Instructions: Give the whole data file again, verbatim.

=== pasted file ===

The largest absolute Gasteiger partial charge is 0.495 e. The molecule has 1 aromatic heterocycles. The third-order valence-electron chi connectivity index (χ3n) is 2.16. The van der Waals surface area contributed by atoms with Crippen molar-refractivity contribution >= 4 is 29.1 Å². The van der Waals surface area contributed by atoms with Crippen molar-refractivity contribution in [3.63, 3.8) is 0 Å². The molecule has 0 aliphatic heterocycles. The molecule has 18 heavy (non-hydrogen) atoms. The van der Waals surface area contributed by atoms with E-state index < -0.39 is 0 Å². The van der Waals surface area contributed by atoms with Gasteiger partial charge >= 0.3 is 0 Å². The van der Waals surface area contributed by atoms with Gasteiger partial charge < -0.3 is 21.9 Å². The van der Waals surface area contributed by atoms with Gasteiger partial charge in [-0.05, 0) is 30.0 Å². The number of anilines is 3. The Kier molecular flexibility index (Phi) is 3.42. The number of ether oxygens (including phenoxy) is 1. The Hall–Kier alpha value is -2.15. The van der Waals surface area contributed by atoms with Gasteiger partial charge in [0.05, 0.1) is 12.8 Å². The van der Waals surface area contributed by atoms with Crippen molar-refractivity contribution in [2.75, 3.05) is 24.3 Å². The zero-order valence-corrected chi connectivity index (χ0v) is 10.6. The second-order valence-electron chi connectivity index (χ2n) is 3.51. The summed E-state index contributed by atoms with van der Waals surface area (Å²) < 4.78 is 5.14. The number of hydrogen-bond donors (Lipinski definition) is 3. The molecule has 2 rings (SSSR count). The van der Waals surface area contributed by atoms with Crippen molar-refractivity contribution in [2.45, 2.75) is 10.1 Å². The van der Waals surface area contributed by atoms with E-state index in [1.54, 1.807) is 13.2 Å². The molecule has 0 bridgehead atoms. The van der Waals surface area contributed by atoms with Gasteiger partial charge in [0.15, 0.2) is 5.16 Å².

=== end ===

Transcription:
The largest absolute Gasteiger partial charge is 0.495 e. The molecule has 1 aromatic heterocycles. The third-order valence-electron chi connectivity index (χ3n) is 2.16. The van der Waals surface area contributed by atoms with Crippen molar-refractivity contribution >= 4 is 29.1 Å². The van der Waals surface area contributed by atoms with Crippen molar-refractivity contribution in [3.63, 3.8) is 0 Å². The molecule has 0 aliphatic heterocycles. The molecule has 18 heavy (non-hydrogen) atoms. The van der Waals surface area contributed by atoms with E-state index < -0.39 is 0 Å². The van der Waals surface area contributed by atoms with Gasteiger partial charge >= 0.3 is 0 Å². The van der Waals surface area contributed by atoms with Gasteiger partial charge < -0.3 is 21.9 Å². The van der Waals surface area contributed by atoms with Gasteiger partial charge in [-0.05, 0) is 30.0 Å². The number of anilines is 3. The Kier molecular flexibility index (Phi) is 3.42. The number of ether oxygens (including phenoxy) is 1. The Hall–Kier alpha value is -2.15. The van der Waals surface area contributed by atoms with Gasteiger partial charge in [0.05, 0.1) is 12.8 Å². The van der Waals surface area contributed by atoms with Crippen molar-refractivity contribution in [2.75, 3.05) is 24.3 Å². The zero-order valence-corrected chi connectivity index (χ0v) is 10.6. The second-order valence-electron chi connectivity index (χ2n) is 3.51. The summed E-state index contributed by atoms with van der Waals surface area (Å²) < 4.78 is 5.14. The number of hydrogen-bond donors (Lipinski definition) is 3. The molecule has 2 rings (SSSR count). The van der Waals surface area contributed by atoms with Crippen molar-refractivity contribution in [2.45, 2.75) is 10.1 Å². The van der Waals surface area contributed by atoms with E-state index in [1.54, 1.807) is 13.2 Å². The molecule has 0 bridgehead atoms. The van der Waals surface area contributed by atoms with Gasteiger partial charge in [0.15, 0.2) is 5.16 Å².